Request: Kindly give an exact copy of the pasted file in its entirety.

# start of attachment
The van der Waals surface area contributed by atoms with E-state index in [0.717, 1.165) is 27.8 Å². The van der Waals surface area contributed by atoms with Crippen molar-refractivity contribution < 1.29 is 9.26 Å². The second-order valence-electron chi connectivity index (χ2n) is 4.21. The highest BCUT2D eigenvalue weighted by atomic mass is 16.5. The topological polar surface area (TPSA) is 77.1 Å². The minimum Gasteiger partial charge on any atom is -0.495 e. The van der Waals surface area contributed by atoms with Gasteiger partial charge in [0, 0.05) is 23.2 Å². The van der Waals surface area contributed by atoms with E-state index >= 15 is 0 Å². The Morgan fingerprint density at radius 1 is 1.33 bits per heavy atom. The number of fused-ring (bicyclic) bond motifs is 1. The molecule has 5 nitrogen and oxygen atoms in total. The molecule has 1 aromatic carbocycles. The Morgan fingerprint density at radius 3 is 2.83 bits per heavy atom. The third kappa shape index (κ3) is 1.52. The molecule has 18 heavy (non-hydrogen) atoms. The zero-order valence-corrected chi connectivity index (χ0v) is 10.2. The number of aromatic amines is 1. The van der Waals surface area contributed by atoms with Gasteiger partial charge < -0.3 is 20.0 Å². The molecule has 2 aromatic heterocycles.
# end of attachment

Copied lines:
The van der Waals surface area contributed by atoms with E-state index in [0.717, 1.165) is 27.8 Å². The van der Waals surface area contributed by atoms with Crippen molar-refractivity contribution < 1.29 is 9.26 Å². The second-order valence-electron chi connectivity index (χ2n) is 4.21. The highest BCUT2D eigenvalue weighted by atomic mass is 16.5. The topological polar surface area (TPSA) is 77.1 Å². The minimum Gasteiger partial charge on any atom is -0.495 e. The van der Waals surface area contributed by atoms with Gasteiger partial charge in [0, 0.05) is 23.2 Å². The van der Waals surface area contributed by atoms with E-state index >= 15 is 0 Å². The Morgan fingerprint density at radius 1 is 1.33 bits per heavy atom. The number of fused-ring (bicyclic) bond motifs is 1. The molecule has 5 nitrogen and oxygen atoms in total. The molecule has 1 aromatic carbocycles. The Morgan fingerprint density at radius 3 is 2.83 bits per heavy atom. The third kappa shape index (κ3) is 1.52. The molecule has 18 heavy (non-hydrogen) atoms. The zero-order valence-corrected chi connectivity index (χ0v) is 10.2. The number of aromatic amines is 1. The van der Waals surface area contributed by atoms with Gasteiger partial charge < -0.3 is 20.0 Å². The molecule has 2 aromatic heterocycles.